Monday, April 22, 2013

Roadside Cleanup Yields Dozens Of CDs

Each year I take part in a cleanup day for my community where we divide up the area roads and head out with garbage bags and gloves to clean them up. I've been doing this for about 13 years now.

In that time, I've found that the types of trash I pick up from the roadside seems to go in trends. One year I found dozens of baggies of smoked cigarette butts. Another year there were empty whipped cream cans (the kind that projectile sprays out of the can) everywhere. One time I picked up probably a hundred of the little airline bottles of alcohol. All empty of course. And someone had an affinity for Red Dog beer one year in the early 2000s.

This year I found CDs. What, CDs? Yep, and I'm not sure why but I picked up dozens of them. Most of them like the one in the picture, recordable, not store bought. Who's "Her Majesty" anyway? I wanted to listen to it to find out but somehow misplaced the disc before I got back to my car to try it. And why was it on the roadside, along with a lot of others? Are CDs so outdated now that people just dispose of them by winging them out the window? Who knows but there were too many spread along about a two mile stretch, on both sides of the road, to be just one person's collection.

So, have you found anything good lately alongside the road?

2 comments:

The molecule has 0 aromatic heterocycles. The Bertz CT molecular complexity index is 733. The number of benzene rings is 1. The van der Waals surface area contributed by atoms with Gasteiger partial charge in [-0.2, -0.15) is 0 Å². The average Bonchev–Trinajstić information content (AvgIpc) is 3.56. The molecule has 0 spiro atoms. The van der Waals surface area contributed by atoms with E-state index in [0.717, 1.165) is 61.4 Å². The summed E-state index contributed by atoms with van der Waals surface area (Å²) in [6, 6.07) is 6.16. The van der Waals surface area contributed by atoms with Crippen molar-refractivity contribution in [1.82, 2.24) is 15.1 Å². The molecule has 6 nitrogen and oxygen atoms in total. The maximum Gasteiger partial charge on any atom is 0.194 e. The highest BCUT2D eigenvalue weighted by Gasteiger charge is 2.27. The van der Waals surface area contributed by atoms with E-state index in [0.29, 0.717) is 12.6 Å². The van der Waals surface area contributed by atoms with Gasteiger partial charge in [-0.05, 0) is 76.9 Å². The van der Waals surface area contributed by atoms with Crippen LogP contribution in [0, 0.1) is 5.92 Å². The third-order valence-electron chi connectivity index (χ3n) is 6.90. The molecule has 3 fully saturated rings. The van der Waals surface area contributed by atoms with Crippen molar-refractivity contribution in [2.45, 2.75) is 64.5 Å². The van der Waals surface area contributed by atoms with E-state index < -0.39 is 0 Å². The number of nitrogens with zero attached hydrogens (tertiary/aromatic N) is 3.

Julie L said...

Recently I have found a plastic watering can, an ethnic-tyle hair pick, a tube of Burts Bees Honey lip balm, and instructions for hanging a window blind.

In the more distant past we have found a bowling ball, yard rake, sunglasses, a cell phone, a pair of silver hoop earrings (right in front of my house - finders keepers!)

SRTC Staff said...

Dang, you sure you're not actually IN people's yards when you find this stuff? I mean a bowling ball?? Who loses something cool like that?!

About SRTC

SRTC is the federally designated Metropolitan Planning Organization (MPO) for Spokane County. Urbanized areas with populations exceeding 50,000 people are required to have an MPO. SRTC was formed to address the county's transportation planning needs. It provides coordination in planning between the public, cities, small towns, the county, the state, transit providers, and tribes.

SRTC offers services including transportation monitoring, transportation modeling, census information analysis, travel demand forecasting, historical traffic count analysis, geographic information systems, and trip generation rates.